The digital transformation of biopharmaceutical manufacturing is continuing at a rapid pace as companies attempt to mine the sources of data available. Innovations include predictive analytics, big data analytics, and creating the digital plant. Digital transformation offers a mechanism to revise its business model, to improve production processes, to design new drugs faster by using artificial intelligence to screen compounds and to increase responsiveness to customers. Furthermore, the volume of data processed by pharmaceutical firms shows no sign of slowing down. This means pharmaceutical companies must act quickly in terms of building core internal digital capabilities and moving beyond their traditional IT functions to all areas of the business.
In a seminal work published by McKinsey & Company – The Granularity of Growth, a detailed study of the performance of the 100 largest US corporations over the two most recent business cycles – a key finding emerged: top-line growth is vital for survival.
To dig a bit deeper, the study found that a company whose revenue increased slower than the growth of U.S. GDP was five times more likely to falter in the next cycle than a company that expanded more rapidly. Companies have a “Growth Imperative,” which is to either “grow or go,” the authors concluded; in other words, companies must grow faster than their peers or else be left behind.
According to a report by the Advisory Council on Artificial Intelligence of Canada, this country is home to more than eight hundred artificial intelligence (AI) companies, and the number of AI startups is growing by about 28% each year.
This is due to quite favorable conditions, that Canada offers to local and foreign AI-focused talent and organizations. Not only the country is a strong global leader in artificial intelligence research, with some of the most cited academics working here (Yoshua Bengio and Geoffrey Hinton -- pioneers of modern AI), but also the government is quite active in pushing Pan-Canadian Artificial Intelligence Strategy, aiming at supporting AI research and talent attraction and retention in Canada.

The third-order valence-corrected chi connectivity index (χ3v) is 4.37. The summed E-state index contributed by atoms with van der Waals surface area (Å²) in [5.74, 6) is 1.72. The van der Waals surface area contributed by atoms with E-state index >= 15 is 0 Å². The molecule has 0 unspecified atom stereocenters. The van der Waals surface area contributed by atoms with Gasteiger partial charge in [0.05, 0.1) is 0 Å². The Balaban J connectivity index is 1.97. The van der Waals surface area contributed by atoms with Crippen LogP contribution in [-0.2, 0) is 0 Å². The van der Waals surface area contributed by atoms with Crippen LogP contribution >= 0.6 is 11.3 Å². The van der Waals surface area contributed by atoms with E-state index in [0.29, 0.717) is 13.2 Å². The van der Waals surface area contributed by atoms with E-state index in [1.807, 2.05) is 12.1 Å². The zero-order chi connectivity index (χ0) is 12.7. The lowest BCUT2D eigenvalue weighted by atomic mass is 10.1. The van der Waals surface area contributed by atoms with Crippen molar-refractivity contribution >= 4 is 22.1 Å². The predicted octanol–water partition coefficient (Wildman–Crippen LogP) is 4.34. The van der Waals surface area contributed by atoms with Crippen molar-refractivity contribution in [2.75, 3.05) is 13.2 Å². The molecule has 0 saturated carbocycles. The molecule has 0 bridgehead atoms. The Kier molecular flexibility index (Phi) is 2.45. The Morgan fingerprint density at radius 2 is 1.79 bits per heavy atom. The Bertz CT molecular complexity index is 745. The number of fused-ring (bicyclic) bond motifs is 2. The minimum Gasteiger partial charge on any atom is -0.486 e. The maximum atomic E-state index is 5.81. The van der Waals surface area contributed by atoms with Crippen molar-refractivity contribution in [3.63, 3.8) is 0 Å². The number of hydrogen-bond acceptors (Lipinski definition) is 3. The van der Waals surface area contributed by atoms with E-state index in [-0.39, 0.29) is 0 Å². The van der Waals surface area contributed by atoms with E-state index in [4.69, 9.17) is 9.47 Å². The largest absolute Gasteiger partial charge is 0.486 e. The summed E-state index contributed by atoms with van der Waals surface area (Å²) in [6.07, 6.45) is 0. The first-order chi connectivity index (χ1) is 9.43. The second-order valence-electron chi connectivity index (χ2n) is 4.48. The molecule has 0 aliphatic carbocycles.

Over the past decade, pull incentives as a solution to the broken antibiotic market have been proposed to entice companies into antibiotic research and development. These incentives would essentially provide a market, and therefore a return on investment for pharmaceutical companies. Almost all of today’s inadequate antibiotic pipeline is provided by biotech and small pharma. All are threatened with loss of investor interest because of the failed marketplace and many are experiencing difficulty in raising funds either from public or private markets. One alternative to providing money to the “evil” pharmaceutical industry via a substantial pull incentive is to create publicly funded non-profit organizations or public-private ventures that would essentially replace the industry in antibiotic research, development and commercialization. Two proponents of this approach are Lord Jim O’Neill (of the O’Neill Commission or Antimicrobial Resistance Review fame) and Ramanan Laxminarayan of the Center for Disease Dynamics, Economics and Policy and of GARDP. Both, clearly, are key thought leaders in the area.